Woolwich killing: The long-feared attack
- 23 May 2013
- From the section UK
Wednesday's events in Woolwich have shocked the UK - but this was precisely the kind of attack that security chiefs have long feared could come.
The warning signs that a soldier would one day be targeted on the streets of Britain can be found in the heart of al-Qaeda's violent ideology and how that has been interpreted by followers in the UK and other Western nations.
The mindset of violent jihadists is influenced by many different factors - but one common factor among those who have been involved in acts of politically-motivated violence is the basic principle that they oppose a Western presence in the Islamic world.
Sometimes when purely political Islamists refer to this presence, they mean cultural pollution - the arrival of influences that they don't particularly want to see. Think scantily clad pop stars beamed around the world on satellite TV.
But for jihadists, it really comes down to the presence of soldiers - and an entire framework of belief that sees those personnel, whatever role they have been given under international law, as the enemy of Islam. That argument is often backed up with graphic images online of the suffering of ordinary women and children. It's all designed to whip up anger and a sense of burning injustice - the kind of injustice that leads people to be convinced that something must be done.
Now, most people who feel a sense of injustice obviously combat it in purely peaceful means. The point about terrorism is that the sense of injustice becomes a springboard for mental somersaults in the mind of someone who thinks that indiscriminate violence can create justice.
Bilal Abdulla was the Iraqi doctor who tried to bomb London and Glasgow Airport in 2007. At his trial he spoke clearly and coherently about how he became radicalised because he perceived that the British and Americans were murdering his people, rather than liberating a country from a dictator.
Back to the main point. The UK has witnessed a series of protests by radical Islamist groups that have been organised to specifically protest against soldiers who have served in Afghanistan.
The most infamous of these was an extremely tense incident in 2009 when a now-banned organisation disrupted a homecoming parade by the Royal Anglian Regiment in Luton.
The difficulty for the security services is establishing who is simply letting off steam and who is genuinely on the road to becoming a threat to public safety. What makes that job harder is that plotters are increasingly working alone, undirected from what remains of al-Qaeda's leadership. Armed with the ideology, they're expected to just get on with whatever terrible plan they have.
So while every counter-terrorism intelligence operation starts with trying to get into the head of an "individual of interest" - it's ultimately about whether they are dangerous.
This underbelly of anger over the military's role overseas has regularly featured in major counter-terrorism prosecutions - but it has also been part of attack plans on previous occasions.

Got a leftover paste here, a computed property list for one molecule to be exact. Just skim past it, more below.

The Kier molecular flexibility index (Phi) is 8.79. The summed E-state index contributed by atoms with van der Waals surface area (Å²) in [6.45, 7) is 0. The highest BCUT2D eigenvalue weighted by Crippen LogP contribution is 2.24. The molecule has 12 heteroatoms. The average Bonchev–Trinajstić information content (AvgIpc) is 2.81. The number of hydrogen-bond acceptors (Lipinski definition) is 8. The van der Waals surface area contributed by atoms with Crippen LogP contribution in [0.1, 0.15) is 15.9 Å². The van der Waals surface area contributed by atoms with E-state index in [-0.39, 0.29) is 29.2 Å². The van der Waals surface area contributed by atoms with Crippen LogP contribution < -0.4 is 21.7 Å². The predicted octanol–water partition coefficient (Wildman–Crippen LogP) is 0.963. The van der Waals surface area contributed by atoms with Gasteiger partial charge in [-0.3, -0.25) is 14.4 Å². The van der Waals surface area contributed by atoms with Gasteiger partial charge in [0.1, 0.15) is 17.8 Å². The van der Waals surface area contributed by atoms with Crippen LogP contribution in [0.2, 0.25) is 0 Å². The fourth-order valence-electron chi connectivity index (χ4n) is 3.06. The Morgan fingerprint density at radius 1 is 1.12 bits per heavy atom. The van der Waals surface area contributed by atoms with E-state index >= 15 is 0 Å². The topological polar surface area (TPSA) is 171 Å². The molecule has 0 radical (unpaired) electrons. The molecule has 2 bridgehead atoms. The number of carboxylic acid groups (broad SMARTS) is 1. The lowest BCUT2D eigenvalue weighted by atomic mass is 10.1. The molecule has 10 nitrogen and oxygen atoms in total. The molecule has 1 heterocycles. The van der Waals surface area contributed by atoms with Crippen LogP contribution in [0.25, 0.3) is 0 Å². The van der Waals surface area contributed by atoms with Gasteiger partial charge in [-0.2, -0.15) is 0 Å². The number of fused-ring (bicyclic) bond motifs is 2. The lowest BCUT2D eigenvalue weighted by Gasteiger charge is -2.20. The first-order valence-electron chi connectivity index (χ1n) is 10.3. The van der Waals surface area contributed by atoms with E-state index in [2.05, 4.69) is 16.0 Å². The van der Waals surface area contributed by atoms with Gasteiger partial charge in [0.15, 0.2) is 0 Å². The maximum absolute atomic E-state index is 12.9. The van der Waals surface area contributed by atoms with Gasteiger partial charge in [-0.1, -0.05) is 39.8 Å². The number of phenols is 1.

In 2007, a joint investigation by the police and MI5 apprehended a Birmingham man who wanted to kidnap a British soldier. Parviz Khan wanted to emulate jihadists in Iraq by beheading a serviceman on camera before circulating the film online. He's now serving a life sentence.
The most well-known comparable anti-military incident elsewhere is the Fort Hood shootings in the USA, in which 13 people were killed by an army major reportedly radicalised by an al-Qaeda cleric.
More recently, two other groups in the UK have been jailed after considering targeting soldiers.
One of these cells talked about attacking Wootton Bassett, the Wiltshire town that used to come to a standstill as the bodies of personnel killed in Iraq and Afghanistan were repatriated.
The justification consistently deployed by extremists involved in these incidents is that the military took the war to Muslim countries - so they are now bringing it back.
"We must fight them as they fight us. An eye for an eye, a tooth for a tooth," said the Woolwich attacker who spoke with a London accent.
"I apologise that women have had to witness this today, but in our land our women have to see the same."
The fear of failure
But there is another reason why this kind of attack was feared - the question of whether it represents a failure.
We have discovered that now the suspects were "known" to the authorities. That doesn't at this stage explain at all which agency knew precisely what and when, other than they had featured in "several investigations" in recent years but were not deemed to be involved in attack planning. There is a suggestion that one of the men may have been stopped by a security agency while travelling abroad - but the detail of that is very unclear.
The Security Service and police have finite resources - which is why they seek to focus on the most dangerous or immediate threats - and then later try to find out what they can about anyone else on the "periphery" of that investigation.
The P word emerged some years ago when it emerged that MI5 and the police had partial information about the ringleader of the 7/7 bombs. They both insisted at the later inquests they had no intelligence that he would become a threat to life.
So these are the questions that the security services will now need to answer: did they know very little - or did they know enough to justify devoting further resources to investigating either man.
The shadow of 7/7 looms large in the intelligence and security community because these people don't want to be accused of making a mistake that costs lives.